Featured Research

from universities, journals, and other organizations

Carnegie Mellon Researchers Challenge Popular Decision-making Theory

Date:
October 8, 2004
Source:
Carnegie Mellon University
Summary:
Researchers in the Department of Psychology at Carnegie Mellon University have completed a study challenging a popular theory that claims bodily states can guide decision-making when conscious knowledge isn't available.

PITTSBURGH -- Researchers in the Department of Psychology at Carnegie Mellon University have completed a study challenging a popular theory that claims bodily states can guide decision-making when conscious knowledge isn't available. The paper, written by doctoral student Tiago V. Maia and James L. McClelland, the Walter Van Dyke Bingham Professor of Psychology and Cognitive Neuroscience, will be published online next week in the Proceedings of the National Academy of Sciences.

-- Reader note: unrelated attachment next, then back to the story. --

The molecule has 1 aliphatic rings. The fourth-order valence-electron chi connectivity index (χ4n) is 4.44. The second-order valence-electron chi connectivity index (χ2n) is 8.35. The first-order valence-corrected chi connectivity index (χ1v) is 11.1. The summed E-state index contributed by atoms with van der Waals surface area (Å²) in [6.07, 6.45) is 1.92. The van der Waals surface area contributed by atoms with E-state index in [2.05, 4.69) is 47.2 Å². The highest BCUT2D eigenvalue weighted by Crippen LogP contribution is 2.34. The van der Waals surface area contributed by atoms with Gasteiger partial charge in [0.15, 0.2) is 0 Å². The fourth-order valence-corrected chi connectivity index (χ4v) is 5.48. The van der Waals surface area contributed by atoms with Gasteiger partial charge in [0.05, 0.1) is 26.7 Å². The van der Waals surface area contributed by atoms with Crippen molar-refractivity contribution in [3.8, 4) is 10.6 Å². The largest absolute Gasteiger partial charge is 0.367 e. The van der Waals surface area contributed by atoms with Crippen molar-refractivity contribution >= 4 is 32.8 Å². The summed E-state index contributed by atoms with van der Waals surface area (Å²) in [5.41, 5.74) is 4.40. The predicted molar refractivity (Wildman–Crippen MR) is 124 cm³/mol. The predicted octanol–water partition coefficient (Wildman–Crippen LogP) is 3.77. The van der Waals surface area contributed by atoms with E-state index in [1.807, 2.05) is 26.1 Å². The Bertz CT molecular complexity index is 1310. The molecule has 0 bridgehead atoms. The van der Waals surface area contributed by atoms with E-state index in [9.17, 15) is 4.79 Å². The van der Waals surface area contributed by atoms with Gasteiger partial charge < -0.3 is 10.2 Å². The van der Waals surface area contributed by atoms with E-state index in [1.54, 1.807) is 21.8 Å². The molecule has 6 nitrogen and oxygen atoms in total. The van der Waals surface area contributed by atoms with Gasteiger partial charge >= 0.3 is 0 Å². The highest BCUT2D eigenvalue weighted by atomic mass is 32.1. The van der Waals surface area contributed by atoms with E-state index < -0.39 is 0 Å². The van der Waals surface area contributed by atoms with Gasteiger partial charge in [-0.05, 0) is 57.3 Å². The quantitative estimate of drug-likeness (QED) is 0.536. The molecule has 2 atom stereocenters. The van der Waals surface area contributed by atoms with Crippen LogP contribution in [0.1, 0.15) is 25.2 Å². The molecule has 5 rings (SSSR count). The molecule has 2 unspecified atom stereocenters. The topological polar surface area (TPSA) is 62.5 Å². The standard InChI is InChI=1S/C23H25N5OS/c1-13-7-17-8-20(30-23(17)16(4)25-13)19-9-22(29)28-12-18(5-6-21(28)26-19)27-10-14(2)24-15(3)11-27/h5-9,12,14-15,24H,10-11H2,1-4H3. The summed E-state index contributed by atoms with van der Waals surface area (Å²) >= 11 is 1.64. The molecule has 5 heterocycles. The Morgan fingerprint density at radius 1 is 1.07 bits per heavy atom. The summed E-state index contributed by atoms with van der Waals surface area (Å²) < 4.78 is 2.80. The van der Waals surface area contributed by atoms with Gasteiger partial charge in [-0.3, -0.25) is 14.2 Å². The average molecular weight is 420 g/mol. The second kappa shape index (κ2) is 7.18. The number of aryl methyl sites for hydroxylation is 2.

Related Articles


The study examines the somatic marker hypothesis, which states that when an individual faces a decision, each alternative elicits a bodily state – a somatic marker – that corresponds to an emotional reaction. According to the hypothesis, these markers influence decision-making and can guide the individual to make an advantageous choice even in the absence of conscious knowledge to guide the decision. The somatic marker hypothesis was proposed by neurologist Antonio Damasio in his best-selling book, "Descartes' Error: Emotion, Reason, and the Human Brain."